What are best practices for giving users administrative access in Windows AD domain?

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What are best practices for giving users administrative access in Windows AD domain? – Managing your servers can streamline the performance of your team by allowing them to complete complex tasks faster. Plus, it can enable them to detect problems early on before they get out of hand and compromise your business. As a result, the risk of experiencing operational setbacks is drastically lower.

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The title may be slightly misleading but I’m interested in best practices for delegating administrative access for two different scenarios:

  • giving developers local administrative access to certain development servers

Initially I would just add the dev’s AD account to the local Administrators group but this strategy quickly becomes difficult to manage. My second thought was to create a security group, add all developers to it and assign that group under the local Administrators group on the few development servers which they need access to. Please point out any problems with this strategy or if there is a better/easier/more standardized method.

And the second:

  • currently I am the only one who holds domain admin privledges. I am planning on locking away an envelope with passwords so that the company is not dead in the water if I get hit by a car (or some such accident occurs). My immediate concern however is my ability to take a vacation and delegate control to my boss for the duration of my absense.

Solution :

Always create groups and assign rights to the groups, never people. Then assign/remove people from the groups. This is a Best Practice that will make your life much easier down the road.

As your business grows in size you can delegate control of a group to a manager through built-in tools in Windows to allow the manager to add/remove people. You keep the access restricted and remove some of the work you have to do.

The second part of your question should actually be a question by itself because the answers are different. I create secondary administrative accounts for selected people who are my backup )if necessary). This is not a day-to-day use account (no email, etc) but it does have elevated rights in the domain. if I am going to be out of town or otherwise out of the office for an extended period of time I can activate these admin accounts and let my backup handle things.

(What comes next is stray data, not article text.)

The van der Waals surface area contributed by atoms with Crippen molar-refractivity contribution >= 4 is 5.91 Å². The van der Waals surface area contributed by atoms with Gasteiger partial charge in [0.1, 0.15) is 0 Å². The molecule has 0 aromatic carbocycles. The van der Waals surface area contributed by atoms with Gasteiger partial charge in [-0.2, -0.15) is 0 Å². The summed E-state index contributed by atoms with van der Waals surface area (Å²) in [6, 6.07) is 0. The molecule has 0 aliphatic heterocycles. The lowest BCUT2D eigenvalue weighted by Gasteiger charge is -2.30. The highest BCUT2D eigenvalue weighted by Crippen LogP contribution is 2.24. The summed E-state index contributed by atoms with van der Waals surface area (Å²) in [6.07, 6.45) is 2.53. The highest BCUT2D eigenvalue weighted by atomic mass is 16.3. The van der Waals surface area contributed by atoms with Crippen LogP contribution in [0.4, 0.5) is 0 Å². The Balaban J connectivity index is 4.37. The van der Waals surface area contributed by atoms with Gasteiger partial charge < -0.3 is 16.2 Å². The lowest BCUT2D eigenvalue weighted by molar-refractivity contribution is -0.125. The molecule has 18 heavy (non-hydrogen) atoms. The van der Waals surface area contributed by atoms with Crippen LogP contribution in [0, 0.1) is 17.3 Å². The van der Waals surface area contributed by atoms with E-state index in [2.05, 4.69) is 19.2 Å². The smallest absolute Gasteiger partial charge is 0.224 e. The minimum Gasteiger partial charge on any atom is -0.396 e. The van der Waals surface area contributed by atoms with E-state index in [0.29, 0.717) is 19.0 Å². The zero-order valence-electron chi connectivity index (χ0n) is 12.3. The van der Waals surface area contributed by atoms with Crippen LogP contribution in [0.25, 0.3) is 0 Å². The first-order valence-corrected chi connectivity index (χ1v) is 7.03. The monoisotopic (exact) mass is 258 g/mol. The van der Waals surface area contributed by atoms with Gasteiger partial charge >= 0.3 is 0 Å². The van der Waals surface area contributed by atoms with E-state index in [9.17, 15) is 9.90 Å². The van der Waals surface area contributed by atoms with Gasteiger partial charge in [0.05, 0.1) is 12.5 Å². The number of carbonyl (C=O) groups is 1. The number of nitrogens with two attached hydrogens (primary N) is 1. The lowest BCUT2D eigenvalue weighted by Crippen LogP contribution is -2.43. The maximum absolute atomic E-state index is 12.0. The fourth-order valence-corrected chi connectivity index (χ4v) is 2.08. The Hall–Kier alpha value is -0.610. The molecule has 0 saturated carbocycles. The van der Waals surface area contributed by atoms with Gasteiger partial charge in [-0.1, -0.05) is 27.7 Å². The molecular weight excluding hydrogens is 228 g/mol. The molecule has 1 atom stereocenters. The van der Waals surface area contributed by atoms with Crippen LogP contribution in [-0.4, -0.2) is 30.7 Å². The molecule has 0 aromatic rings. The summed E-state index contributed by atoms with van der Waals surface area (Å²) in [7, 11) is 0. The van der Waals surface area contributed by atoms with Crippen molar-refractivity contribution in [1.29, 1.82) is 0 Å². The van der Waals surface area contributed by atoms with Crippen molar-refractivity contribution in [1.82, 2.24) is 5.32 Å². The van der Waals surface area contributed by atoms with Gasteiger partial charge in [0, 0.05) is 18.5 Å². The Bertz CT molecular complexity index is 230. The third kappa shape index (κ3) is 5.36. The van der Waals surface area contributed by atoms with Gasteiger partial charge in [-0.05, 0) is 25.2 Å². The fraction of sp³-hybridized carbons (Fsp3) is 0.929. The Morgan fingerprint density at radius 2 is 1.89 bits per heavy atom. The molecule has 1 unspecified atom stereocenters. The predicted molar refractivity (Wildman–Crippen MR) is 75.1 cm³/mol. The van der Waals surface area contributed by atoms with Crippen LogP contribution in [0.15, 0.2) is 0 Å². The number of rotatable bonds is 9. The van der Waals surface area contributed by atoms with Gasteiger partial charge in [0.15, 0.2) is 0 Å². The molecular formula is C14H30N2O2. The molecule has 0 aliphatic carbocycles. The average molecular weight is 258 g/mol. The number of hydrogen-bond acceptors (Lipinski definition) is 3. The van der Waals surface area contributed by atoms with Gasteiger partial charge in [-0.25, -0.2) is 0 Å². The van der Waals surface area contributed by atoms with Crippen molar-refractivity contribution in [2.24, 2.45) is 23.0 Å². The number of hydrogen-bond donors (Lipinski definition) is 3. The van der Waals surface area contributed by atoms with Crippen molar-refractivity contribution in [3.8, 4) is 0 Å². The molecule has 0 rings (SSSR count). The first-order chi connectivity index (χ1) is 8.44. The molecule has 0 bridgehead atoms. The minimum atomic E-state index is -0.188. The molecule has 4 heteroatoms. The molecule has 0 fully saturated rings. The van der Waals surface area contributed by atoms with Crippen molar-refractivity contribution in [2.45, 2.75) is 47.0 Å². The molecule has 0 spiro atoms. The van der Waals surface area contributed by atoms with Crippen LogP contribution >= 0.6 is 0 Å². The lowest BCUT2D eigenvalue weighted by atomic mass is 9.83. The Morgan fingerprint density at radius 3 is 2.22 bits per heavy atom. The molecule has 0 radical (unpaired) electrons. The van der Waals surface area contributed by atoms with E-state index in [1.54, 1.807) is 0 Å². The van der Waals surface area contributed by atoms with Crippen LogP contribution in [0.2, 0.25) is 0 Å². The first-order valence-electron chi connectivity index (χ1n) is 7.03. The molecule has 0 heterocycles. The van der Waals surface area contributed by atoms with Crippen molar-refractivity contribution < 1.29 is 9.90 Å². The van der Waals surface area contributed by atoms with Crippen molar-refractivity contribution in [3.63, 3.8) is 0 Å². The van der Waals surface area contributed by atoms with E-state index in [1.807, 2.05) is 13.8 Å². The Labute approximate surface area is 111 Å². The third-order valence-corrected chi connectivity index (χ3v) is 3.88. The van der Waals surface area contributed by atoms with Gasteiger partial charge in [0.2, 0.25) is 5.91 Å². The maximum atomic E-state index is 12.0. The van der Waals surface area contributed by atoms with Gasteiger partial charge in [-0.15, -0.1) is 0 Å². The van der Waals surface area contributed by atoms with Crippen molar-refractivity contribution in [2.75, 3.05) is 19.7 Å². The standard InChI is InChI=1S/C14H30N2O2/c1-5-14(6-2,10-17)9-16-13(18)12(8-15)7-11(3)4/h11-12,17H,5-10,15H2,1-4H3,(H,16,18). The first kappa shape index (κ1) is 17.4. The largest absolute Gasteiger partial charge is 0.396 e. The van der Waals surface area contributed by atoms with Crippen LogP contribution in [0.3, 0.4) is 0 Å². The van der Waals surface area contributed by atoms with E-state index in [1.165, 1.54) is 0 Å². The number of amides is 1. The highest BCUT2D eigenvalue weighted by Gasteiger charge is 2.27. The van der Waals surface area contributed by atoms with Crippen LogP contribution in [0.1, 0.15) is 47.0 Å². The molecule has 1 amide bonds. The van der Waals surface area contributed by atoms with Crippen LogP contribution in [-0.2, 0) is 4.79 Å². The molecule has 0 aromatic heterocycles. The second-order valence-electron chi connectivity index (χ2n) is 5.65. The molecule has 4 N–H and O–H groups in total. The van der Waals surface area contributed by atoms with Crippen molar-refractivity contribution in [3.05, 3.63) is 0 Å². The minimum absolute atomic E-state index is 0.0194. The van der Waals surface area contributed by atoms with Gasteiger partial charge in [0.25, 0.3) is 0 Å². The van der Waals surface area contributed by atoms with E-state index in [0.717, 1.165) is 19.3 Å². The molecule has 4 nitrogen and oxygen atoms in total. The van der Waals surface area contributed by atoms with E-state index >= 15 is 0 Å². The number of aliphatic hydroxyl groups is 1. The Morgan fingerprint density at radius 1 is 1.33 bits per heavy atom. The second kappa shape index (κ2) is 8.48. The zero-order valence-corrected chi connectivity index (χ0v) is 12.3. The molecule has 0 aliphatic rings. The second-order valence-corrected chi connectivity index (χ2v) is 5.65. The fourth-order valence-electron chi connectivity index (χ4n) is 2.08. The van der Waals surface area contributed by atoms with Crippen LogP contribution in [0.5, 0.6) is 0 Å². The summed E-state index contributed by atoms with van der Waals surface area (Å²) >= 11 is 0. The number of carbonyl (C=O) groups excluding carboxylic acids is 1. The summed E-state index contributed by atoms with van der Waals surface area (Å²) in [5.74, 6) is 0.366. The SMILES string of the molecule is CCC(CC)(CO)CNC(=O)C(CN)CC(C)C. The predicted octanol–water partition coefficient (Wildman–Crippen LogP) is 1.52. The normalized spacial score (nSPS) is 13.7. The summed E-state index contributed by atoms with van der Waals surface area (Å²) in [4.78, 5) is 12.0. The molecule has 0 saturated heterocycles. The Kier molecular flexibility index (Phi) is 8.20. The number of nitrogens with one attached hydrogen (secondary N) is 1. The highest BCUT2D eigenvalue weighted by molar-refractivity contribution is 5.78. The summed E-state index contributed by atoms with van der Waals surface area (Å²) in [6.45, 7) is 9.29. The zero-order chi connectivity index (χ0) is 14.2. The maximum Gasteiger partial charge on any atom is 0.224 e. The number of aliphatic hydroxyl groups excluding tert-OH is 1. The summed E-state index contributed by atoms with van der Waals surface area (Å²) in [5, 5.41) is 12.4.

You can also delegate control of rights such as “reset password” to manager/team leads so people do not have to contact you directly for that.

On your first point: I agree with your second thought (I’m seconding Top_Hat’s recommendation). Create a developer group, add the developer user accounts to the group, and add this group to the Local Administrators group on the relevant servers/workstations via Group Policy Restricted Groups or Group Policy Preferences.

As to your second point: That’s a tricky situation. If you’re the only one with the skills to manage the environment then it makes it tough for you to take vacation, sick days, etc. I’m in the same situation. You can use delegation of control to give a user (or users) limited access to AD for tasks like resetting passwords, unlocking user accounts, etc. How much control you delegate is up to you in terms of how comfortable you are with their skill set and understanding, and how much they’ll need to do while you’re away. You can create a group for these users and add this group to the Local Administrators group on selected servers/workstations if they’ll need administrative access to those servers/workstations while you’re gone.

I’ve had to manage access to every component in our environment to allow junior level staff access to a limited set of functions and access in order to back me up… without giving them access to the level of functions and access that a Domain Admin would have. It’s an arduous process and needs to be documented. I’ve had to delegate control to a limited scope of AD, set RDP restrictions, give limited access to the file system on our servers, grant limited access to Exchange server, DNS, etc., etc.

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